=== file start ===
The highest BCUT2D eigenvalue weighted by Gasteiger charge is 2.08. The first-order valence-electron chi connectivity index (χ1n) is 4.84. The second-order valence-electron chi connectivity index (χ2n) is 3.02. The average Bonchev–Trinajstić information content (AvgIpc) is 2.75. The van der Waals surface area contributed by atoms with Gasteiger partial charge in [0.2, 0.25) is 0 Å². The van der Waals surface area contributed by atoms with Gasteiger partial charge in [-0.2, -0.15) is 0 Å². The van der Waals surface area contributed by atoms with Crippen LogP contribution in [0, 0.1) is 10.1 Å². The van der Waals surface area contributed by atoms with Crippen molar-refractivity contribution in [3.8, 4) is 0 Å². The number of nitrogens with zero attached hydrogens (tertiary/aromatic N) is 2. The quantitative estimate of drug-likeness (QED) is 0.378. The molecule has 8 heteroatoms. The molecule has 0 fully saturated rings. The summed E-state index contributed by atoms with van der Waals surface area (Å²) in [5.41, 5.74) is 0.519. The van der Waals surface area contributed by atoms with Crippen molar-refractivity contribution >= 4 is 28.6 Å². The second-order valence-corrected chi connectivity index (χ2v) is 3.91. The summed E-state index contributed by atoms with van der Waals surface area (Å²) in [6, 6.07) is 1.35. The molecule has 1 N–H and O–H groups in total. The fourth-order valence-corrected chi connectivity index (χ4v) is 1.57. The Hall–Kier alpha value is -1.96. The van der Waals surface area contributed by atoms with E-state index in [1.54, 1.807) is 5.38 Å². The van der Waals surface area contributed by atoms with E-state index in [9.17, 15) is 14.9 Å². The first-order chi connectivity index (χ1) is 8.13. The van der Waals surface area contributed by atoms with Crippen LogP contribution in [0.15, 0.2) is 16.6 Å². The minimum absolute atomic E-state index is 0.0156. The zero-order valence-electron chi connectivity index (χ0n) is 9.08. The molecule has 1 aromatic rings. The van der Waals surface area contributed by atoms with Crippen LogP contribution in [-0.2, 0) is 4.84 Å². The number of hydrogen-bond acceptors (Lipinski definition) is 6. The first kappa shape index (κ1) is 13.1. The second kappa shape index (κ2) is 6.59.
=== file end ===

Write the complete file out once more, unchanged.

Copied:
The highest BCUT2D eigenvalue weighted by Gasteiger charge is 2.08. The first-order valence-electron chi connectivity index (χ1n) is 4.84. The second-order valence-electron chi connectivity index (χ2n) is 3.02. The average Bonchev–Trinajstić information content (AvgIpc) is 2.75. The van der Waals surface area contributed by atoms with Gasteiger partial charge in [0.2, 0.25) is 0 Å². The van der Waals surface area contributed by atoms with Gasteiger partial charge in [-0.2, -0.15) is 0 Å². The van der Waals surface area contributed by atoms with Crippen LogP contribution in [0, 0.1) is 10.1 Å². The van der Waals surface area contributed by atoms with Crippen molar-refractivity contribution in [3.8, 4) is 0 Å². The number of nitrogens with zero attached hydrogens (tertiary/aromatic N) is 2. The quantitative estimate of drug-likeness (QED) is 0.378. The molecule has 8 heteroatoms. The molecule has 0 fully saturated rings. The summed E-state index contributed by atoms with van der Waals surface area (Å²) in [5.41, 5.74) is 0.519. The van der Waals surface area contributed by atoms with Crippen molar-refractivity contribution >= 4 is 28.6 Å². The second-order valence-corrected chi connectivity index (χ2v) is 3.91. The summed E-state index contributed by atoms with van der Waals surface area (Å²) in [6, 6.07) is 1.35. The molecule has 1 N–H and O–H groups in total. The fourth-order valence-corrected chi connectivity index (χ4v) is 1.57. The Hall–Kier alpha value is -1.96. The van der Waals surface area contributed by atoms with E-state index in [1.54, 1.807) is 5.38 Å². The van der Waals surface area contributed by atoms with E-state index in [9.17, 15) is 14.9 Å². The first-order chi connectivity index (χ1) is 8.13. The van der Waals surface area contributed by atoms with Crippen LogP contribution in [0.15, 0.2) is 16.6 Å². The minimum absolute atomic E-state index is 0.0156. The zero-order valence-electron chi connectivity index (χ0n) is 9.08. The molecule has 1 aromatic rings. The van der Waals surface area contributed by atoms with Crippen LogP contribution in [-0.2, 0) is 4.84 Å². The number of hydrogen-bond acceptors (Lipinski definition) is 6. The first kappa shape index (κ1) is 13.1. The second kappa shape index (κ2) is 6.59.